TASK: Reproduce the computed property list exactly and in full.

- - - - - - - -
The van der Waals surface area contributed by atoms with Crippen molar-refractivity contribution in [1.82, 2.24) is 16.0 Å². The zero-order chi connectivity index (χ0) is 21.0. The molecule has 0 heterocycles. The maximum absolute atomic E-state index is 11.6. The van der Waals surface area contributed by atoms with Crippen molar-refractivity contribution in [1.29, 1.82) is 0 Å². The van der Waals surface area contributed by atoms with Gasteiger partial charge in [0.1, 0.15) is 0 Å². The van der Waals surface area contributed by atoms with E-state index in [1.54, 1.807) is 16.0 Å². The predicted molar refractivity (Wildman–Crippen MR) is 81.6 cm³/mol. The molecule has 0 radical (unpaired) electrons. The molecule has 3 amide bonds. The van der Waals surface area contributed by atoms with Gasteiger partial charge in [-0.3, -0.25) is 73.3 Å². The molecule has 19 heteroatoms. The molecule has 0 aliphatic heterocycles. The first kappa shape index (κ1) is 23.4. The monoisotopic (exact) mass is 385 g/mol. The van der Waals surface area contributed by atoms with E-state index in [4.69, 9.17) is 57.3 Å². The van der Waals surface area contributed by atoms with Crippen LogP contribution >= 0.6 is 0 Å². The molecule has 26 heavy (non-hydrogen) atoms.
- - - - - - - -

The van der Waals surface area contributed by atoms with Crippen molar-refractivity contribution in [1.82, 2.24) is 16.0 Å². The zero-order chi connectivity index (χ0) is 21.0. The molecule has 0 heterocycles. The maximum absolute atomic E-state index is 11.6. The van der Waals surface area contributed by atoms with Crippen molar-refractivity contribution in [1.29, 1.82) is 0 Å². The van der Waals surface area contributed by atoms with Gasteiger partial charge in [0.1, 0.15) is 0 Å². The van der Waals surface area contributed by atoms with E-state index in [1.54, 1.807) is 16.0 Å². The predicted molar refractivity (Wildman–Crippen MR) is 81.6 cm³/mol. The molecule has 0 radical (unpaired) electrons. The molecule has 3 amide bonds. The van der Waals surface area contributed by atoms with Gasteiger partial charge in [-0.3, -0.25) is 73.3 Å². The molecule has 19 heteroatoms. The molecule has 0 aliphatic heterocycles. The first kappa shape index (κ1) is 23.4. The monoisotopic (exact) mass is 385 g/mol. The van der Waals surface area contributed by atoms with E-state index in [4.69, 9.17) is 57.3 Å². The van der Waals surface area contributed by atoms with Crippen LogP contribution >= 0.6 is 0 Å². The molecule has 26 heavy (non-hydrogen) atoms.